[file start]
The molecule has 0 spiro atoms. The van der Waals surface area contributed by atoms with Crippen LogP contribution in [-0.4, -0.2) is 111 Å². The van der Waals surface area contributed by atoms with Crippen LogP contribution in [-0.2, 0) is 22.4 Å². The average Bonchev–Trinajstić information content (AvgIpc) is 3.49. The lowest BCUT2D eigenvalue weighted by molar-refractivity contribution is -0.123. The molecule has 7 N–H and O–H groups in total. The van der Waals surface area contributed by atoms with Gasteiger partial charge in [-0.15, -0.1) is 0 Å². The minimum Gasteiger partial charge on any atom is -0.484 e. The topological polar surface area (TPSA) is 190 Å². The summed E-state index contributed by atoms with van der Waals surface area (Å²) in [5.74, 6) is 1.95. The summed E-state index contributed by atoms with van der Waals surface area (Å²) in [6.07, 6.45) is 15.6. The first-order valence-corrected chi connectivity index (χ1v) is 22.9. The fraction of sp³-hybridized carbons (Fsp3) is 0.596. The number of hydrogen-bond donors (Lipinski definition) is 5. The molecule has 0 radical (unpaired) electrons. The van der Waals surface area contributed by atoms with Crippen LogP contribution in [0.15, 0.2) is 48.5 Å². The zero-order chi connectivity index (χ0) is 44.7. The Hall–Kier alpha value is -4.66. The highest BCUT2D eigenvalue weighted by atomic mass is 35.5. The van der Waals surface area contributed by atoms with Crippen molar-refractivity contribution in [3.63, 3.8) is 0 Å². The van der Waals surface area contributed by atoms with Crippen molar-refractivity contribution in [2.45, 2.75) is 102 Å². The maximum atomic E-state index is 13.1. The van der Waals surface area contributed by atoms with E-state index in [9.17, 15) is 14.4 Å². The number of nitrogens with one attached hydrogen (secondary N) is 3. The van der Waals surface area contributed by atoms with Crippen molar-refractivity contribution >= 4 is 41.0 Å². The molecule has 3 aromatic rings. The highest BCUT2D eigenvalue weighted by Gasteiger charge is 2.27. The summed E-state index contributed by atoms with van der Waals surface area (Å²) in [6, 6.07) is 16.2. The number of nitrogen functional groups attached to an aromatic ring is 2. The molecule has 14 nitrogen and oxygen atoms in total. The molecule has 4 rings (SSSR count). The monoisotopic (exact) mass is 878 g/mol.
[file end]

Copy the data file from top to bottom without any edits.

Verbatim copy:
The molecule has 0 spiro atoms. The van der Waals surface area contributed by atoms with Crippen LogP contribution in [-0.4, -0.2) is 111 Å². The van der Waals surface area contributed by atoms with Crippen LogP contribution in [-0.2, 0) is 22.4 Å². The average Bonchev–Trinajstić information content (AvgIpc) is 3.49. The lowest BCUT2D eigenvalue weighted by molar-refractivity contribution is -0.123. The molecule has 7 N–H and O–H groups in total. The van der Waals surface area contributed by atoms with Gasteiger partial charge in [-0.15, -0.1) is 0 Å². The minimum Gasteiger partial charge on any atom is -0.484 e. The topological polar surface area (TPSA) is 190 Å². The summed E-state index contributed by atoms with van der Waals surface area (Å²) in [5.74, 6) is 1.95. The summed E-state index contributed by atoms with van der Waals surface area (Å²) in [6.07, 6.45) is 15.6. The first-order valence-corrected chi connectivity index (χ1v) is 22.9. The fraction of sp³-hybridized carbons (Fsp3) is 0.596. The number of hydrogen-bond donors (Lipinski definition) is 5. The molecule has 0 radical (unpaired) electrons. The van der Waals surface area contributed by atoms with Crippen LogP contribution in [0.15, 0.2) is 48.5 Å². The zero-order chi connectivity index (χ0) is 44.7. The Hall–Kier alpha value is -4.66. The highest BCUT2D eigenvalue weighted by atomic mass is 35.5. The van der Waals surface area contributed by atoms with Crippen molar-refractivity contribution in [3.63, 3.8) is 0 Å². The van der Waals surface area contributed by atoms with Crippen molar-refractivity contribution in [2.45, 2.75) is 102 Å². The maximum atomic E-state index is 13.1. The van der Waals surface area contributed by atoms with E-state index in [9.17, 15) is 14.4 Å². The number of nitrogens with one attached hydrogen (secondary N) is 3. The van der Waals surface area contributed by atoms with Crippen molar-refractivity contribution >= 4 is 41.0 Å². The molecule has 3 aromatic rings. The highest BCUT2D eigenvalue weighted by Gasteiger charge is 2.27. The summed E-state index contributed by atoms with van der Waals surface area (Å²) in [6, 6.07) is 16.2. The number of nitrogen functional groups attached to an aromatic ring is 2. The molecule has 14 nitrogen and oxygen atoms in total. The molecule has 4 rings (SSSR count). The monoisotopic (exact) mass is 878 g/mol.